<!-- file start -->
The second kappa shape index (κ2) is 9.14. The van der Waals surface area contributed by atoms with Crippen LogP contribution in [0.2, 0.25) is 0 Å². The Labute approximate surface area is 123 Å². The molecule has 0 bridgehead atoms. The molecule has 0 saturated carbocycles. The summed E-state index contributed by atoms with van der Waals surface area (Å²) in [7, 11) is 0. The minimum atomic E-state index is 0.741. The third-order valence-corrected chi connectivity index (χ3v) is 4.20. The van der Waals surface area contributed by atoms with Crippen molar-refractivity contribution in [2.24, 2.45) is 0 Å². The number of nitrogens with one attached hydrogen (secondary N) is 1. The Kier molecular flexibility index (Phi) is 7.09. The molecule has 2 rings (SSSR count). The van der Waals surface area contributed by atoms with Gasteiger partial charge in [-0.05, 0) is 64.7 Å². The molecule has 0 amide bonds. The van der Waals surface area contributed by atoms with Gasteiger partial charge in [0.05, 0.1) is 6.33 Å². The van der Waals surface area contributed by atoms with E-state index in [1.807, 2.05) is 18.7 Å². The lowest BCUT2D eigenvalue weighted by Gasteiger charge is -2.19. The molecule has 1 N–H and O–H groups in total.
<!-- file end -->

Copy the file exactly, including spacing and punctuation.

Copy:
The second kappa shape index (κ2) is 9.14. The van der Waals surface area contributed by atoms with Crippen LogP contribution in [0.2, 0.25) is 0 Å². The Labute approximate surface area is 123 Å². The molecule has 0 bridgehead atoms. The molecule has 0 saturated carbocycles. The summed E-state index contributed by atoms with van der Waals surface area (Å²) in [7, 11) is 0. The minimum atomic E-state index is 0.741. The third-order valence-corrected chi connectivity index (χ3v) is 4.20. The van der Waals surface area contributed by atoms with Crippen molar-refractivity contribution in [2.24, 2.45) is 0 Å². The number of nitrogens with one attached hydrogen (secondary N) is 1. The Kier molecular flexibility index (Phi) is 7.09. The molecule has 2 rings (SSSR count). The van der Waals surface area contributed by atoms with Gasteiger partial charge in [-0.05, 0) is 64.7 Å². The molecule has 0 amide bonds. The van der Waals surface area contributed by atoms with Gasteiger partial charge in [0.05, 0.1) is 6.33 Å². The van der Waals surface area contributed by atoms with E-state index in [1.807, 2.05) is 18.7 Å². The lowest BCUT2D eigenvalue weighted by Gasteiger charge is -2.19. The molecule has 1 N–H and O–H groups in total.